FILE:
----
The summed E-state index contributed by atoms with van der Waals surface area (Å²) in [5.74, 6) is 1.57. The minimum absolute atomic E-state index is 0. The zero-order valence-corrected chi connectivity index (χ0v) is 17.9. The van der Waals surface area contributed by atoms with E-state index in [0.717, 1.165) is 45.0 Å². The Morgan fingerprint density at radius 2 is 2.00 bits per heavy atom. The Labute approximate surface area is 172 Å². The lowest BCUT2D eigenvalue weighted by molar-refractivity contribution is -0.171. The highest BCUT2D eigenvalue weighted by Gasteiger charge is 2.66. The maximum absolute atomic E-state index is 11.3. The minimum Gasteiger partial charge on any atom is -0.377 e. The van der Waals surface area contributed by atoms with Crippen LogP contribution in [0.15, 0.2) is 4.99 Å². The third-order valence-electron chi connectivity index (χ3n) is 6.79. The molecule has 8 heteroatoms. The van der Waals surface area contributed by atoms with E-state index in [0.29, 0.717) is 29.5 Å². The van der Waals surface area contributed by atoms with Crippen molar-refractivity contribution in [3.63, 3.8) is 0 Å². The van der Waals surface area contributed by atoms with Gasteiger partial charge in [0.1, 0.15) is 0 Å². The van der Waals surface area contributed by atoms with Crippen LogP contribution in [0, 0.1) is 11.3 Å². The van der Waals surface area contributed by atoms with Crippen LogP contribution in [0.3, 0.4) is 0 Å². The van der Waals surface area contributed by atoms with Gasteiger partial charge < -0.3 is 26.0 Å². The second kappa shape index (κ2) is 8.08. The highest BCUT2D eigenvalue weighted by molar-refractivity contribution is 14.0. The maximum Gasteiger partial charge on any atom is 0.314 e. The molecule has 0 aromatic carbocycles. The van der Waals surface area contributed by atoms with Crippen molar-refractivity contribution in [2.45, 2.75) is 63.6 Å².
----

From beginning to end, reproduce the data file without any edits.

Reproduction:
The summed E-state index contributed by atoms with van der Waals surface area (Å²) in [5.74, 6) is 1.57. The minimum absolute atomic E-state index is 0. The zero-order valence-corrected chi connectivity index (χ0v) is 17.9. The van der Waals surface area contributed by atoms with E-state index in [0.717, 1.165) is 45.0 Å². The Morgan fingerprint density at radius 2 is 2.00 bits per heavy atom. The Labute approximate surface area is 172 Å². The lowest BCUT2D eigenvalue weighted by molar-refractivity contribution is -0.171. The highest BCUT2D eigenvalue weighted by Gasteiger charge is 2.66. The maximum absolute atomic E-state index is 11.3. The minimum Gasteiger partial charge on any atom is -0.377 e. The van der Waals surface area contributed by atoms with Crippen LogP contribution in [0.15, 0.2) is 4.99 Å². The third-order valence-electron chi connectivity index (χ3n) is 6.79. The molecule has 8 heteroatoms. The van der Waals surface area contributed by atoms with E-state index in [0.29, 0.717) is 29.5 Å². The van der Waals surface area contributed by atoms with Crippen molar-refractivity contribution in [3.63, 3.8) is 0 Å². The van der Waals surface area contributed by atoms with Gasteiger partial charge in [0.1, 0.15) is 0 Å². The van der Waals surface area contributed by atoms with Crippen LogP contribution in [0, 0.1) is 11.3 Å². The van der Waals surface area contributed by atoms with Crippen LogP contribution in [0.3, 0.4) is 0 Å². The van der Waals surface area contributed by atoms with Gasteiger partial charge < -0.3 is 26.0 Å². The second kappa shape index (κ2) is 8.08. The highest BCUT2D eigenvalue weighted by molar-refractivity contribution is 14.0. The maximum Gasteiger partial charge on any atom is 0.314 e. The molecule has 0 aromatic carbocycles. The van der Waals surface area contributed by atoms with Crippen molar-refractivity contribution in [2.45, 2.75) is 63.6 Å².